Part III.  How to Move Forward (the more difficult reading)

"A vision without resources is a hallucination.  Right now we are having a green hallucination…."  "Never has so little been asked of so many at such a critical moment." (207, quoting Michael Maniates)


The total world's energy use is equivalent to 420 million gallons of oil per hour.  This raises three issues: the scale of the demand, the scale of investment needed to produce alternatives on this scale, and the time it takes to produce the alternatives in these quantities. (210)  "Do we have the political energy…to undertake and deploy an industrial project of this scale?" (215)


"It's not like we're on the Titanic and we have to avoid the iceberg.  We've already hit the iceberg." (216)


"We are not going to regulate our way out of the problems….  We can only innovate our way out, and the only way to do that is to mobilize the most effective and prolific system for transformational innovation and commercialization of new products ever created on the face of the earth--the U.S. marketplace."  "We don't need a Manhattan Project for clean energy; we need a market for clean energy." (243-44)  Only the market can situate this much innovation.  


But we need the government to stimulate exponential innovation by helping shape the market.  (246)  So far the market has operated by "survival of the fattest."


"We need the government to level the playing field by taxing what we don't want (electricity from carbon-emitting sources) and subsidizing what we do want (clean power innovation)." (252)  The government needs to make it a no-brainer to invest in renewable energy.  (258)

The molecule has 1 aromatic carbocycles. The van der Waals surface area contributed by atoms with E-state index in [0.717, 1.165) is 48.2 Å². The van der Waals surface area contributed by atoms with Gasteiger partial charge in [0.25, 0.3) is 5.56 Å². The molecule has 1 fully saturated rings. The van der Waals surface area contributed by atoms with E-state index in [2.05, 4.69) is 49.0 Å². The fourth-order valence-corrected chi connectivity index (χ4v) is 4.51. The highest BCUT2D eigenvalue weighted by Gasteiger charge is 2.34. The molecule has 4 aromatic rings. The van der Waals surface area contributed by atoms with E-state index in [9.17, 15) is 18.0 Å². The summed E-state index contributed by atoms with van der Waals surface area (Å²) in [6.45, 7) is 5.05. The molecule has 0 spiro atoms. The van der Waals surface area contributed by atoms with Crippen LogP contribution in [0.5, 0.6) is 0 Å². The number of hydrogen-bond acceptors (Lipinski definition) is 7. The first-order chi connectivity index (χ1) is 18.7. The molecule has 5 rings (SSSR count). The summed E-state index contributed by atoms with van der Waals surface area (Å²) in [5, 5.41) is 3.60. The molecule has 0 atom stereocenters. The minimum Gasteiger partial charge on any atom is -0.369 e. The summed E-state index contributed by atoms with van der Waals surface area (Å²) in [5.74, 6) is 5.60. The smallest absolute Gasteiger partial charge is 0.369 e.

"I am convinced that most Americans will pay more for energy if they are convinced that doing so will give them cars, homes, and appliances that will dramatically lower their energy consumption--and contribute to a real nation-building strategy." (166)


We also need to develop a global strategy for the preservation of our forests, oceans, rivers, and endangered biodiversity hot spots, to enable smart growth that doesn't destroy our natural world.  That strategy for preservation has to include legal, financial, and educational components…." (298)  "Indonesia is the second-richest country in the world in terms of terrestrial biodiversity, after Brazil, and first in terms of marine biodiversity." (299)  Much of this is under threat, including the fastest rate of deforestation in the world.  Indonesia is losing tropical forests the size of Maryland every year. (299)


"All conservation is local."  "You need coalitions on the ground bound together by an interlocking web of self-interests to preserve a certain pristine region or forest." (303)


"While oceans are still the primary 'lungs' of the world, storing and exhaling CO2, tropical forests also play a critical role in the carbon cycle and in moderating global warming." (206)


"If you want to save the forests, you have to save the people first, and in today's world the only way to do that is with an education through which people can learn service or manufacturing skills that do not involve plundering the forest." (312)   


"I believe we are on the cusp of an era when outgreening will become a strategy for achieving competitive advantage in a variety of fields." (322) 


"When you start to drill inside yourself or your own company or your own community for more sustainable ways to power your future, all kinds of good things start to happen--as the U.S. army discovered.  You lower your energy bills.  You raise your innovation capacities, because it is impossible to make a product greener without also making it smarter--smarter materials, smarter designs, or smarter software.  You develop export products that will be in global demand.  You get cleaner air and water.  And you will have a better handle on your costs." (325)


"China cannot afford to do what the West did: Grow now, clean up later." (343)  It's all in the numbers.  


The two big questions in the book:  Can America really lead a real green revolution?  And can China really follow?  (344) 



 * * * * * *

Your comments and book recommendations are welcome.

To discontinue receiving book notes, hit Reply and put Discontinue in the text.